Additionally, you advise that the FLNG and the Florida Department of Military Affairs are (both for State duty purposes and for administrative purposes of the U.S. Army) one and the same. The federal government, you advise, supplies the National Guard units in all states with the bulk of their funds because, you relate, the units perform more federal duty than state duty. In addition, you advise that the states provide the remaining funds to cover the state duty performed and that part of the federal funding is in the form of positions to help the units, part is the soldiers' drill and summer camp pay, and part is in the form of equipment. You advise that the State pays for the FLNG's land and buildings and provides pay for any State duty performed. Further, by a telephone conversation with our staff, you advised that the three members of the FLNG other than yourself all hold commissions in the FLNG conferred by the Governor of the State of Florida.
You advise that you and the other three members are in the process of forming a company (a corporation in which each of you will own equal shares) to sell packaged electronic systems (systems integrating various separate electronic components) to the federal government, states, cities, and counties. In addition, you advise, the company also will sell consulting services on how to handle more efficiently the procedures and policies involved in the programs the buyers have that require such electronic systems and will provide translation services to the federal and state governments and to any other law enforcement agencies which need documents translated from foreign languages to English when security clearances are needed to conduct the translation services. You advise that neither you nor the other three members have FLNG responsibilities to package or integrate the electronic systems in behalf of the FLNG, that you would obtain the proper marketing license from any company whose product you integrate into your company's package, that your knowledge of recent developments, new products, and trends in electronic products comes from continuing education seminars which you attend at your own expense, and that the equipment and systems you use in your FLNG capacities is selected by the Army and distributed via the military from the top down with no entrepreneurial input expected from you or the other members.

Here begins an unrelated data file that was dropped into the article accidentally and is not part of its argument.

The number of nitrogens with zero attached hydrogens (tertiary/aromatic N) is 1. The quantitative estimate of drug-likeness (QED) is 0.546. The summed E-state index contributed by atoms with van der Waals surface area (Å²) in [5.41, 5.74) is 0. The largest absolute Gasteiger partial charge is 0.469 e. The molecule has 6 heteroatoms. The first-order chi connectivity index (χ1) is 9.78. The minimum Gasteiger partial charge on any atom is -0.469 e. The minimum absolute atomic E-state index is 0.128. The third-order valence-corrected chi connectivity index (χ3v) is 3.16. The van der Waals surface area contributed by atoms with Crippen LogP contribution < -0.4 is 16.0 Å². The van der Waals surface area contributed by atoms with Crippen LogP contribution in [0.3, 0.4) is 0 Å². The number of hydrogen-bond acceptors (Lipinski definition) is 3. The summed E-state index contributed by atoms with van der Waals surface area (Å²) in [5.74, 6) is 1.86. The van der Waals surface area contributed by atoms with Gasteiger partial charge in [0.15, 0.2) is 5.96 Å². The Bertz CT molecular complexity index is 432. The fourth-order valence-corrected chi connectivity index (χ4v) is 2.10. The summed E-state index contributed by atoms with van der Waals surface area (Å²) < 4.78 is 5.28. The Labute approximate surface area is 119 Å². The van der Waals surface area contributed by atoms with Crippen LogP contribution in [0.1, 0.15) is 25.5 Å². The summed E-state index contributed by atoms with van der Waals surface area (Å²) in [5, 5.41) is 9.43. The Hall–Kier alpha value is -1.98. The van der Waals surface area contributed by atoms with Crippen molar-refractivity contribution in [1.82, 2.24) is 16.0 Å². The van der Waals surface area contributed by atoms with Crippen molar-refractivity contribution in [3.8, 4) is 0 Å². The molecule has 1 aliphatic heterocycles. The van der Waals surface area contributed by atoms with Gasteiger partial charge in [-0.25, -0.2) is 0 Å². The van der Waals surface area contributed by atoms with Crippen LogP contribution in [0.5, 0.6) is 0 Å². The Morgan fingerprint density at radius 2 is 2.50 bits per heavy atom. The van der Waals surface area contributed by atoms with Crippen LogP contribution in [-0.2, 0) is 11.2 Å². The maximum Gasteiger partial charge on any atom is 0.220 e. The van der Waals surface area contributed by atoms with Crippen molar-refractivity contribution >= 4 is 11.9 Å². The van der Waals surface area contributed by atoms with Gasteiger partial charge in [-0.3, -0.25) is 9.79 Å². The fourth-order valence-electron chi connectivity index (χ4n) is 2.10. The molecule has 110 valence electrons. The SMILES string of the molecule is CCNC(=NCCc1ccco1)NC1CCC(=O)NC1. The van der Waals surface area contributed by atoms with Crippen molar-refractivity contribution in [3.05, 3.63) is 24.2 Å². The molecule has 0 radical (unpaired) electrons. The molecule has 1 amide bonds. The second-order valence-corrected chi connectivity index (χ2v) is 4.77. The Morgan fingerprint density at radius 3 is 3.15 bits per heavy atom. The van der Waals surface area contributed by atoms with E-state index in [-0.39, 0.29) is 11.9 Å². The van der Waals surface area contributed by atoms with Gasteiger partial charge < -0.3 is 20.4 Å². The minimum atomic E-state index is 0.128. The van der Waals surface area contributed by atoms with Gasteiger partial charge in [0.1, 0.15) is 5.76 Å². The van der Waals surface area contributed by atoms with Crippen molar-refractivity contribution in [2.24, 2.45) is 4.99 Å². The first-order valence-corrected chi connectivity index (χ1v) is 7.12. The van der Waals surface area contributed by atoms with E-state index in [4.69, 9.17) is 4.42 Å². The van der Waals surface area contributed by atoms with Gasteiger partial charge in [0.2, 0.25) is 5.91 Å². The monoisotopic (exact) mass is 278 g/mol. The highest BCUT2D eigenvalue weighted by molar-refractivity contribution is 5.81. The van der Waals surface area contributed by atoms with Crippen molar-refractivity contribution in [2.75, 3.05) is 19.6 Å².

Sections 112.313(3) and 112.313(7)(a), Florida Statutes, are the provisions of the Code of Ethics for Public Officers and Employees which are most applicable to your inquiry. They provide respectively:
DOING BUSINESS WITH ONE'S AGENCY.--No employee of an agency acting in his official capacity as a purchasing agent, or public officer acting in his official capacity, shall either directly or indirectly purchase, rent, or lease any realty, goods, or services for his own agency from any business entity of which he or his spouse or child is an officer, partner, director, or proprietor or in which such officer or employee or his spouse or child, or any combination of them, has a material interest. Nor shall a public officer or employee, acting in a private capacity, rent, lease, or sell any realty, goods, or services to his own agency, if he is a state officer or employee, or to any political subdivision of any agency thereof, if he is serving as an officer or employee of that political subdivision. The foregoing shall not apply to district offices maintained by legislators when such offices are located in the legislator's place of business or when such offices are on property wholly or partially owned by the legislator. This subsection shall not affect or be construed to prohibit contracts entered into prior to: